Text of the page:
What does US withdrawal from Afghanistan mean for regional countries?

What does US withdrawal from Afghanistan mean for regional countries?
You can change the font size of the text by pressing the + and - buttons.

With the United States’ 20-year operation in Afghanistan coming to an end on August 31, Afghanistan appears to be heading for even greater uncertainty.

Over 200 districts and five provincial centers have fallen under Taliban control since May when US forces officially began to leave the country.

Clashes between the Taliban and central government forces continue intensely.

In addition, ongoing peace talks between the Kabul administration and the Taliban in Doha, the capital of Qatar, have stalled.

With the withdrawal of US and NATO forces from Afghanistan, the Taliban are expected to intensify their attacks.

The Taliban’s rapid advance raises the prospect of a scenario similar to the civil war that erupted following the Soviet withdrawal from Afghanistan.

Countries in the region have increased diplomatic efforts because they do not want to be caught off guard if such a scenario unfolds, affecting the entire region.

Many countries in the region want to address at least their own security concerns in Afghanistan, which has earned the moniker “graveyard of empires”.

In order to share concerns about the latest developments in Afghanistan, Tehran, Moscow, and Beijing have hosted Taliban delegations in recent weeks.

While some of these countries support Afghan stability for the development of regional trade, the fight against human trafficking and drug smuggling, and the prevention of irregular migration, others see the current instability as an opportunity to expand their spheres of influence.


Iran, which shares an almost 900-kilometer-long border with Afghanistan, wants to play a larger role in the country following the US withdrawal.

Tehran came to the brink of war with the Taliban in 1998 and cooperated with the US to overthrow this organization in 2001, but with the conjuncture changing following the 2000s, it began to collaborate with the Taliban against the US presence in Afghanistan.

Particularly since the US intensified its withdrawal negotiations with the Taliban in 2019, a significant shift in Tehran’s attitude toward the Taliban has been observed.

During this time, Iran hosted a Taliban delegation twice: once in November 2019 and again in February 2020, shortly after the US reached an agreement with the organization.

Despite ideological differences, Iranian officials recognize the importance of continuing to cooperate with the Taliban, which has emerged as a key player in Afghan politics.

As a result, Iran has changed the language it used to refer to the Taliban.

For example, adjectives such as “takfiri” and “jihadist,” which were widely used in the country’s press not only for the Taliban but also for many other groups posing threats to Iranian interests and were used as significant arguments even during the Karabakh war, have vanished.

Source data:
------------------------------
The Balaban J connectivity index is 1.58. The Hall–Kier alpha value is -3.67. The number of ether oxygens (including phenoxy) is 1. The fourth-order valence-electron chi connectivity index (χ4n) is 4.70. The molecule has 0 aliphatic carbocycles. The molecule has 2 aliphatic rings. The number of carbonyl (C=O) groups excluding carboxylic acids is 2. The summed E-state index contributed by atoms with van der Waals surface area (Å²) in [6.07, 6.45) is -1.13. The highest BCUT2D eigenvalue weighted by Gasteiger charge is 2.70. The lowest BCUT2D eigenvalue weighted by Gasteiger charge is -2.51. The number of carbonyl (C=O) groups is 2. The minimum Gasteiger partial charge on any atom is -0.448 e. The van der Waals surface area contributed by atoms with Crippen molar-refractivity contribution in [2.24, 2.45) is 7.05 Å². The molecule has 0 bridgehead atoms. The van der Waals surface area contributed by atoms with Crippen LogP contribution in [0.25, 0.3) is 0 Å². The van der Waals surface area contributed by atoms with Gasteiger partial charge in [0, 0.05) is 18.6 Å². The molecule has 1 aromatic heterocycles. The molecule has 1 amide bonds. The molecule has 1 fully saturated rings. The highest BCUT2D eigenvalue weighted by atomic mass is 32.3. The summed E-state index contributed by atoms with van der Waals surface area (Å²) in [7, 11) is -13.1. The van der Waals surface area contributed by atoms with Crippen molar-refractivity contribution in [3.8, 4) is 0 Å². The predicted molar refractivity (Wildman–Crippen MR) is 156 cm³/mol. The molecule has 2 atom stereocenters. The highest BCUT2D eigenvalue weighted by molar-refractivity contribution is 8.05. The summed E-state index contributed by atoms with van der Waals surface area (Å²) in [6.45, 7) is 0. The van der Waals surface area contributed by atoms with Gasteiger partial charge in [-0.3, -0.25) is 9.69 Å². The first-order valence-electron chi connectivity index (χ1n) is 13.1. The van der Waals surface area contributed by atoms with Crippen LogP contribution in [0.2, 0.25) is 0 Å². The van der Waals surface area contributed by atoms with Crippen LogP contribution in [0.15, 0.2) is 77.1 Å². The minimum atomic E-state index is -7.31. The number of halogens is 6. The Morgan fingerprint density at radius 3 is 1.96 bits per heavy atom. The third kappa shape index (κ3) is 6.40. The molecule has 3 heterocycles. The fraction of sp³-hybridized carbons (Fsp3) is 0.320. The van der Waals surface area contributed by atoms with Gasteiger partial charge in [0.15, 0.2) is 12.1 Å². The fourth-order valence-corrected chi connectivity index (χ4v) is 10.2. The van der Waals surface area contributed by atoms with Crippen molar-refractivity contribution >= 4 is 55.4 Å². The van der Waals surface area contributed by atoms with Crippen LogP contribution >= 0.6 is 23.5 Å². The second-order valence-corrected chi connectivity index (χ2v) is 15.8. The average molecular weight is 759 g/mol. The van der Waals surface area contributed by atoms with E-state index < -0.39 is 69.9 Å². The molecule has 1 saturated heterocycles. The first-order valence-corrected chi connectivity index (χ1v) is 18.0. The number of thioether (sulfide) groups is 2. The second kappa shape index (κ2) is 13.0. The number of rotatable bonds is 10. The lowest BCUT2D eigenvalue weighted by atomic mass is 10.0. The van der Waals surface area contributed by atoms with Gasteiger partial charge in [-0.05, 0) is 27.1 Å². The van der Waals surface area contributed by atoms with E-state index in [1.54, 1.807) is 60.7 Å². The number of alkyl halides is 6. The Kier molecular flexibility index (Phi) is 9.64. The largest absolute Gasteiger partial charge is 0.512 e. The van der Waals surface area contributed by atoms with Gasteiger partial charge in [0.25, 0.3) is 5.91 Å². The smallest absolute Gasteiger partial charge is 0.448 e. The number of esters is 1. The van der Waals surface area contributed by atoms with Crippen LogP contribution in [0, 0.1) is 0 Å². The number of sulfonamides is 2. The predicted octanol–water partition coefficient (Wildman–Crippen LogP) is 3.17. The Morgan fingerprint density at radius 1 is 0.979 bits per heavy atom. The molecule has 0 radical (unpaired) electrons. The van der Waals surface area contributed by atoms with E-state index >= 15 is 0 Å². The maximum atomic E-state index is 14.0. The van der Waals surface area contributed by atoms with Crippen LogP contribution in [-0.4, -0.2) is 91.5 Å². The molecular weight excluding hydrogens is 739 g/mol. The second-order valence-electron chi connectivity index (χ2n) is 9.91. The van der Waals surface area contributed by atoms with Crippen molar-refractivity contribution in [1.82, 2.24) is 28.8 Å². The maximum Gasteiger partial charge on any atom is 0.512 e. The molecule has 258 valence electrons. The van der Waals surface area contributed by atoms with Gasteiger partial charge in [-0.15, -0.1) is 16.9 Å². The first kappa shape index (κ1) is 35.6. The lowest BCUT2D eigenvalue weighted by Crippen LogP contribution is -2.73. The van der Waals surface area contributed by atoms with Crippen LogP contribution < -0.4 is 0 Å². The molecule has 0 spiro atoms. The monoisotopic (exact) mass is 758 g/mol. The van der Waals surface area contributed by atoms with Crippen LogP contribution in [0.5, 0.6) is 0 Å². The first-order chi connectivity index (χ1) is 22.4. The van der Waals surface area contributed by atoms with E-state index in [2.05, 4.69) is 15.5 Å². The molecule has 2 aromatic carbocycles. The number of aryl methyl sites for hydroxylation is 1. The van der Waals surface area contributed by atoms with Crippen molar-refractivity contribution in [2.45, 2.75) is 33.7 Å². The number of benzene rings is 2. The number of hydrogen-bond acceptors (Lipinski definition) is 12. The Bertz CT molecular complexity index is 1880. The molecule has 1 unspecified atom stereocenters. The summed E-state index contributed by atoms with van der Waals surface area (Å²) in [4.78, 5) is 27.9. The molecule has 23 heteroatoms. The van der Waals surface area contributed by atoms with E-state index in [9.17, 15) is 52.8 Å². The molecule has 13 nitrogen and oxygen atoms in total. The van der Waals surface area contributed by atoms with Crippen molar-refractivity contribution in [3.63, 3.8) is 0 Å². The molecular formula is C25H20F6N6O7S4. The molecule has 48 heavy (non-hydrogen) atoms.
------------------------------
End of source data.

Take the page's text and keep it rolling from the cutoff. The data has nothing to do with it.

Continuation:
However, the now-realistic prospect of the Taliban becoming Afghanistan’s sole power to reckon with remains a red line for Iran.

In fact, following the Taliban’s rapid advance in recent months, which has threatened the central government’s existence, Tehran hosted a surprise meeting.

Iran’s Foreign Minister Javad Zarif hosted Taliban and Kabul delegations in Tehran on July 7.

During the meeting, Zarif urged both parties to return to the negotiating table.

Zarif declared that his country was ready to assist in bringing Afghanistan’s conflicting parties to the negotiating table, stating that “...political leaders of Afghanistan must make difficult decisions.”

Although there has not been much friction with the Taliban so far, which has taken control of areas close to the Iranian border (including border crossings), the prevailing view in Tehran is that a Taliban-led government in Afghanistan would pose a threat to Iran’s national interests in the medium and long term.

For this reason, Iran has expressed a desire to use the Afghan Fatemiyoun militia (which it has used on different occasions in Syria) in Afghanistan as well.

The dominance of traditional cultural codes in both administrations, as well as the way these largely religious administrations treat the minority sects within them, suggests that long-term stability in Afghanistan-Iran relations is unlikely if the Taliban gains complete control of the country.


Russia, another important actor making efforts towards a political solution in Afghanistan, maintains contact with both the Taliban and the central government.

Moscow has recently hosted a series of Afghan peace talks.

Russia sees the US withdrawal as a critical opportunity to reestablish Moscow’s influence in the post-Soviet era.

But on the other hand, it does not want the power vacuum created by this withdrawal to pose a security risk to its immediate vicinity.

Moscow is also concerned that Afghanistan may end up becoming a safe haven for radical elements hostile to Russia or supporting separatist groups in the Caucasus region.

For this reason, Russian authorities are keeping a close eye on the developments in Afghanistan.

Following the Taliban’s rapid advance, the Kabul delegation led by Hamdullah Mohib, President Ashraf Ghani’s National Security Advisor, visited Moscow in July at the invitation of Russian Security Council Secretary Nikolai Patrushev.